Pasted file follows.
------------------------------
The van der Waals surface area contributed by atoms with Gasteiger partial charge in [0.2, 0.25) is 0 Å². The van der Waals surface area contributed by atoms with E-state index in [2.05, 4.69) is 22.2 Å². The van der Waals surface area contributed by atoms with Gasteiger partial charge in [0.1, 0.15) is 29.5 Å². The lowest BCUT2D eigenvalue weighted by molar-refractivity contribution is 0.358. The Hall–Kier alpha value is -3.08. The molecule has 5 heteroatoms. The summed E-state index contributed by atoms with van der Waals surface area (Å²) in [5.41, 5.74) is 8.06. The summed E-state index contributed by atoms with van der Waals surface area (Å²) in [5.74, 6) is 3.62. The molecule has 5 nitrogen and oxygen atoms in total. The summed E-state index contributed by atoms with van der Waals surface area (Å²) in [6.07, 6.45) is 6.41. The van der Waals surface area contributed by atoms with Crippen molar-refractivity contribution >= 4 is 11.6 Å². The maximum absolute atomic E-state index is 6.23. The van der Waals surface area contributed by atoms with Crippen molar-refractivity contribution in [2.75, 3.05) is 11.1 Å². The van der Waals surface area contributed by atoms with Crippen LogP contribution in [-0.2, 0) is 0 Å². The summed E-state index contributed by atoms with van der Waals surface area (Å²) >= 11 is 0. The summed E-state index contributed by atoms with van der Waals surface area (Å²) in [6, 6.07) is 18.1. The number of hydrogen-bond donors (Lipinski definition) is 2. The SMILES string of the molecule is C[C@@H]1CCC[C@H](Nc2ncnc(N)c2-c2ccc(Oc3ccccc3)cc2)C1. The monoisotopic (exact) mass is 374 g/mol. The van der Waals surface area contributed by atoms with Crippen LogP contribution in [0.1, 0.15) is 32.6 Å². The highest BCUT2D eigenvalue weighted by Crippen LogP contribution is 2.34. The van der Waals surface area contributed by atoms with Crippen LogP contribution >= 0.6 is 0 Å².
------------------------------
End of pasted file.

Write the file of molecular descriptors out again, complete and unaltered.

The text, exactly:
The van der Waals surface area contributed by atoms with Gasteiger partial charge in [0.2, 0.25) is 0 Å². The van der Waals surface area contributed by atoms with E-state index in [2.05, 4.69) is 22.2 Å². The van der Waals surface area contributed by atoms with Gasteiger partial charge in [0.1, 0.15) is 29.5 Å². The lowest BCUT2D eigenvalue weighted by molar-refractivity contribution is 0.358. The Hall–Kier alpha value is -3.08. The molecule has 5 heteroatoms. The summed E-state index contributed by atoms with van der Waals surface area (Å²) in [5.41, 5.74) is 8.06. The summed E-state index contributed by atoms with van der Waals surface area (Å²) in [5.74, 6) is 3.62. The molecule has 5 nitrogen and oxygen atoms in total. The summed E-state index contributed by atoms with van der Waals surface area (Å²) in [6.07, 6.45) is 6.41. The van der Waals surface area contributed by atoms with Crippen molar-refractivity contribution >= 4 is 11.6 Å². The maximum absolute atomic E-state index is 6.23. The van der Waals surface area contributed by atoms with Crippen molar-refractivity contribution in [2.75, 3.05) is 11.1 Å². The van der Waals surface area contributed by atoms with Crippen LogP contribution in [-0.2, 0) is 0 Å². The summed E-state index contributed by atoms with van der Waals surface area (Å²) >= 11 is 0. The summed E-state index contributed by atoms with van der Waals surface area (Å²) in [6, 6.07) is 18.1. The number of hydrogen-bond donors (Lipinski definition) is 2. The SMILES string of the molecule is C[C@@H]1CCC[C@H](Nc2ncnc(N)c2-c2ccc(Oc3ccccc3)cc2)C1. The monoisotopic (exact) mass is 374 g/mol. The van der Waals surface area contributed by atoms with Crippen LogP contribution in [0.1, 0.15) is 32.6 Å². The highest BCUT2D eigenvalue weighted by Crippen LogP contribution is 2.34. The van der Waals surface area contributed by atoms with Crippen LogP contribution >= 0.6 is 0 Å².